Format of Original
International Journal of Surgery Case Reports
Original Item ID
Myositis ossificans (MO) is characterized as heterotopic bone formation within muscle. MO rarely occurs in the head and neck region. Excision of the heterotopic bone is the standard treatment. This report summarizes a case of a 12-year old female with MO involving the lateral pterygoid muscle. The heterotopic bone was excised using an intraoral incision. Despite intensive physical therapy, the operation failed as evidenced by new bone formation in the area within three weeks of the operation.
PRESENTATION OF CASE
A twelve years old female patient presenting with mouth opening of 10 mm, no facial asymmetry, and no jaw joint pain or other symptoms. Computer tomography (CT) exam was requested and revealed calcification of the left lateral pterygoid muscle. No other masticatory or head muscles showed any signs of calcification. The calcified muscle was completely removed beyond the ossified segment and a 35 mm mouth opening was achieved immediately after the procedure. One month after total bone structure removal (first surgery) the patient could not open her mouth anymore due to a significant calcified mass.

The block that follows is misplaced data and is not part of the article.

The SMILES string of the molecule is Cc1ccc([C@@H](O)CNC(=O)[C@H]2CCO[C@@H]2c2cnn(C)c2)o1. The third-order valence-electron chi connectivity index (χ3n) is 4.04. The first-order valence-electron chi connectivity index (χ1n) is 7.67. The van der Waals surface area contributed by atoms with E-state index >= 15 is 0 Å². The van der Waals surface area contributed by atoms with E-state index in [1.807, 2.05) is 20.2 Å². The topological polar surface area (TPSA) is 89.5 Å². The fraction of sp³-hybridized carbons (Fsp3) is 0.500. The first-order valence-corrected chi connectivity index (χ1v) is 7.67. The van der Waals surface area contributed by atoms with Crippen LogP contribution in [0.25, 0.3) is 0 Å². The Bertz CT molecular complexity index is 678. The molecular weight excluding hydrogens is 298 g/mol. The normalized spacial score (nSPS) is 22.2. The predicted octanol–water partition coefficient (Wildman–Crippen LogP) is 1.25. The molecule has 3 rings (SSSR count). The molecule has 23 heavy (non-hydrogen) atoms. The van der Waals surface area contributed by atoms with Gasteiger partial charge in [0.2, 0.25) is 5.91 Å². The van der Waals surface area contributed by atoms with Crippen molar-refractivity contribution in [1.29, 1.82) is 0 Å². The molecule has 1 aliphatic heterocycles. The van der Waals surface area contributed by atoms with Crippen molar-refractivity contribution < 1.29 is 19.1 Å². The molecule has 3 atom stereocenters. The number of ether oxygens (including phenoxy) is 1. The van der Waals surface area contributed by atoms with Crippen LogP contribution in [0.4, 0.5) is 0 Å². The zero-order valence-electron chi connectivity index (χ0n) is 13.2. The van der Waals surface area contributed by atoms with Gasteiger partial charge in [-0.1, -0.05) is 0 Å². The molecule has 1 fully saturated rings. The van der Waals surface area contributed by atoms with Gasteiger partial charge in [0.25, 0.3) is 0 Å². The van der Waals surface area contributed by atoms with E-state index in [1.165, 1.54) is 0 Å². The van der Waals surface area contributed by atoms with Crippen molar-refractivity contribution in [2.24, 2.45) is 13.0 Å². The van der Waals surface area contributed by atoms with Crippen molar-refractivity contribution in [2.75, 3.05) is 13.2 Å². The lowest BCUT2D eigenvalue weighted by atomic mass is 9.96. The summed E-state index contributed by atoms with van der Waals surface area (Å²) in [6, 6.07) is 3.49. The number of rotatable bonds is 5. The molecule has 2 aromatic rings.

The surgical technique used in this case avoided invasive gap arthroplasty to access lateral pterygoid muscle and anaesthetic scarring formation, by using an intraorally incision accessing the muscle directly.
The authors of these study did not see any relation with the condylar dislocation that the patient had five years prior to the pathology, and they could not find any real cause for the myositis ossificans of lateral pterygoid muscle.
The outcome of the surgical procedure was not successful, perhaps due to the expression of the disease, indicating the need to further physiologic and genetic studies to elucidate the aetiology of MO as well as to provide directions to an adequate treatment choice for such cases.
Almeida, Luis Eduardo; Doetzer, Andrea; Camejo, Flavio; and Bosio, Jose A., "Operative Management of Idiophatic Myositis Ossificans of Lateral Pterygoid Muscle" (2014). School of Dentistry Faculty Research and Publications. 53.